MA Seminar Humboldt University, Institute for Social Science
Prof. Gökce Yurdakul
Gala Rexer, M.A.
Thursday 10-14h, bi-weekly:
This seminar is concerned with how conflicts between religion and secularity (i.e., secular and religious discourses, norms, actors, and institutions) are shaped differently in differing socio-legal contexts in the Middle East, Europe and North America. Specifically, we will examine the way religion and secularity shape disputes and are shaped by disputes over “body politics” and “the margins of life”. We will explore the secular laws and religious disputes governing what is permissible to do to the body and who has the authority to decide (the religion, the mother, the public, the individual etc.). We will focus on current legal and social controversies that have erupted around the practices of male circumcision, organ donation, abortion, reproductive technologies and transgender rights, and place these controversies in a theoretical framework of sociology of the body, biopolitics and (post)-secularism. This course is limited to 25 students. There will be no “nebenhörer” / listening student. Please note that this is a reading intensive course. You must be prepared to read a few hundred pages per week.
Assignments (10 credit points)
Class Participation: This is a „Lektüreseminar“, i.e. class participation is essential. Come to class prepared and ready for group discussion. Your own participation will affect the learning atmosphere and outcomes of this class.
Discussion Points: In order to motivate this atmosphere, it is required to send Gala (email@example.com) 2 discussion points for each text by Wednesday morning 10am via email:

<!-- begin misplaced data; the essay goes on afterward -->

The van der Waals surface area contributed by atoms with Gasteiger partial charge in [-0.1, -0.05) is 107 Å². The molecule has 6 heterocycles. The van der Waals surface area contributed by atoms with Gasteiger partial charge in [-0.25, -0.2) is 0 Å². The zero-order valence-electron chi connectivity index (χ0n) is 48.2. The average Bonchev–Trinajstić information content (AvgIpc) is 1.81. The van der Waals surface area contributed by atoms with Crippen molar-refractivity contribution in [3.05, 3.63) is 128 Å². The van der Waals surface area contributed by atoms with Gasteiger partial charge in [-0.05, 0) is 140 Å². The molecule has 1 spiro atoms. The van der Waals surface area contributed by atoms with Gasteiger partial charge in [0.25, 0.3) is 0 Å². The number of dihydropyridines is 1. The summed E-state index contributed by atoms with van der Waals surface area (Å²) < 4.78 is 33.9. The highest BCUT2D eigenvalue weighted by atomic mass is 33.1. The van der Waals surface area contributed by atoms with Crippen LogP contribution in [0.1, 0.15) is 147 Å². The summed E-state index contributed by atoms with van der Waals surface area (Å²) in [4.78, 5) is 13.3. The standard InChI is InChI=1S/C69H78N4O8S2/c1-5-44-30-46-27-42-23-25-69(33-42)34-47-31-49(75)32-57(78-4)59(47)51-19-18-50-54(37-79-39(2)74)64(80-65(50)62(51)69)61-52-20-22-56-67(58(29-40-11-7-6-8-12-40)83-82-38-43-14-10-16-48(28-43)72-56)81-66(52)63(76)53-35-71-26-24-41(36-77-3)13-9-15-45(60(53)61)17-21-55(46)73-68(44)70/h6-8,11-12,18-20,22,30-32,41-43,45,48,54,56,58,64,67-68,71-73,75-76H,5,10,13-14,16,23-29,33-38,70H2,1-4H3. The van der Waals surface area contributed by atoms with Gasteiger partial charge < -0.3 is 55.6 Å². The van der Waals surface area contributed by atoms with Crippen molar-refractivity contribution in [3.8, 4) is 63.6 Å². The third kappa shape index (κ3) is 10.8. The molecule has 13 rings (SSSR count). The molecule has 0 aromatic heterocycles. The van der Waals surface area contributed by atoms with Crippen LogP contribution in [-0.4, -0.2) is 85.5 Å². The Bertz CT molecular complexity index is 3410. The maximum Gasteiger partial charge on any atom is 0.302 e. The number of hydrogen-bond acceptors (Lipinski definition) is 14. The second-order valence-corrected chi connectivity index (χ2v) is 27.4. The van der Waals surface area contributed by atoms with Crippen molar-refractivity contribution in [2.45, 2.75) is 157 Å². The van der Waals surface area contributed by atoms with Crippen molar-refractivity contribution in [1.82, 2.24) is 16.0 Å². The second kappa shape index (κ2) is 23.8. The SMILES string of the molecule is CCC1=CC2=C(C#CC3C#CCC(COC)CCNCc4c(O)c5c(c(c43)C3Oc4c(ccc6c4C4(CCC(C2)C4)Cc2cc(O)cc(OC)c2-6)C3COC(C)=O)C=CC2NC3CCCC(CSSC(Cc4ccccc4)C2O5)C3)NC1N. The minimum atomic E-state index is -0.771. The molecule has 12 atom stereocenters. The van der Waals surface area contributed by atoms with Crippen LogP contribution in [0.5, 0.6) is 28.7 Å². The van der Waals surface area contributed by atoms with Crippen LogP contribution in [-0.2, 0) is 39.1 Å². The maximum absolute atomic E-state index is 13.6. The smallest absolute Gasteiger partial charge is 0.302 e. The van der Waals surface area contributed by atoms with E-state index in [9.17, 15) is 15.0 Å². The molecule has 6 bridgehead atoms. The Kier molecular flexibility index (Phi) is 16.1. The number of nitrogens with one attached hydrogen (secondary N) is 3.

1. Which aspects of this text were relevant, interesting or important for our topic in this class (Body politics, the secular/religious tensions)?
2. What was missing, incomprehensible or objectionable in this text? What would you like to discuss further? Are there open questions you would like to discuss?
These discussion points will be compiled and send to you by Wednesday afternoon. This compilation can also help presenters to get to know the major issues the others are interested in or want to discuss.
Presentations: Each session one or two students will give a presentation (max. 20 min) on the weekly readings and questions. The point is not to summarize the texts one by one, but to identify and present main themes, concepts, questions and critiques. You do not necessarily need to prepare a PowerPoint presentation, unless you have some important visual material to show (which can be very helpful and we encourage you to do so if you find something that relates to your topic). Presenters do not have to send in discussion questions for their own sessions.
Final Assignment: Your final paper should be about 20-25 pages. Your topic should be closely related to the course material and we will discuss your topics in our last session
Pt. 1. Introduction, organization, questions
Pt. 1. Prepared text & group work